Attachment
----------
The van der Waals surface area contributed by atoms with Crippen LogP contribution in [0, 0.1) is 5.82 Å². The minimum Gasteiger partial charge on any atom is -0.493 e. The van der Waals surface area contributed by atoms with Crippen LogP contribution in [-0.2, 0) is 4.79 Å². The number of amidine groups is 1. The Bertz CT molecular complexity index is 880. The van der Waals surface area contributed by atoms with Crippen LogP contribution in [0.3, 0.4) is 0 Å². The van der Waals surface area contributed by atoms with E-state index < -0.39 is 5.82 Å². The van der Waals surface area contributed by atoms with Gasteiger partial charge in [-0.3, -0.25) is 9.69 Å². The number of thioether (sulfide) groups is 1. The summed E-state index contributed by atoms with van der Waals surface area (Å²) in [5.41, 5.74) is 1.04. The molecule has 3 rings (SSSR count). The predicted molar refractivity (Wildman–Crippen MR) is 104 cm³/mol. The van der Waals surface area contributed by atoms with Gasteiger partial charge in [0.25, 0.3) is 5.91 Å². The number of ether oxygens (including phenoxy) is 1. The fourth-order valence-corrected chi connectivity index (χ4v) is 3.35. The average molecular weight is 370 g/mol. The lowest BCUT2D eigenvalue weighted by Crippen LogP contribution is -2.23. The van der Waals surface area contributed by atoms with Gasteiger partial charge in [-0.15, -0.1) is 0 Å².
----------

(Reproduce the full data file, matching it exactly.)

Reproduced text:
The van der Waals surface area contributed by atoms with Crippen LogP contribution in [0, 0.1) is 5.82 Å². The minimum Gasteiger partial charge on any atom is -0.493 e. The van der Waals surface area contributed by atoms with Crippen LogP contribution in [-0.2, 0) is 4.79 Å². The number of amidine groups is 1. The Bertz CT molecular complexity index is 880. The van der Waals surface area contributed by atoms with Crippen LogP contribution in [0.3, 0.4) is 0 Å². The van der Waals surface area contributed by atoms with E-state index < -0.39 is 5.82 Å². The van der Waals surface area contributed by atoms with Gasteiger partial charge in [-0.3, -0.25) is 9.69 Å². The number of thioether (sulfide) groups is 1. The summed E-state index contributed by atoms with van der Waals surface area (Å²) in [5.41, 5.74) is 1.04. The molecule has 3 rings (SSSR count). The predicted molar refractivity (Wildman–Crippen MR) is 104 cm³/mol. The van der Waals surface area contributed by atoms with Gasteiger partial charge in [0.25, 0.3) is 5.91 Å². The number of ether oxygens (including phenoxy) is 1. The fourth-order valence-corrected chi connectivity index (χ4v) is 3.35. The average molecular weight is 370 g/mol. The lowest BCUT2D eigenvalue weighted by Crippen LogP contribution is -2.23. The van der Waals surface area contributed by atoms with Gasteiger partial charge in [-0.15, -0.1) is 0 Å².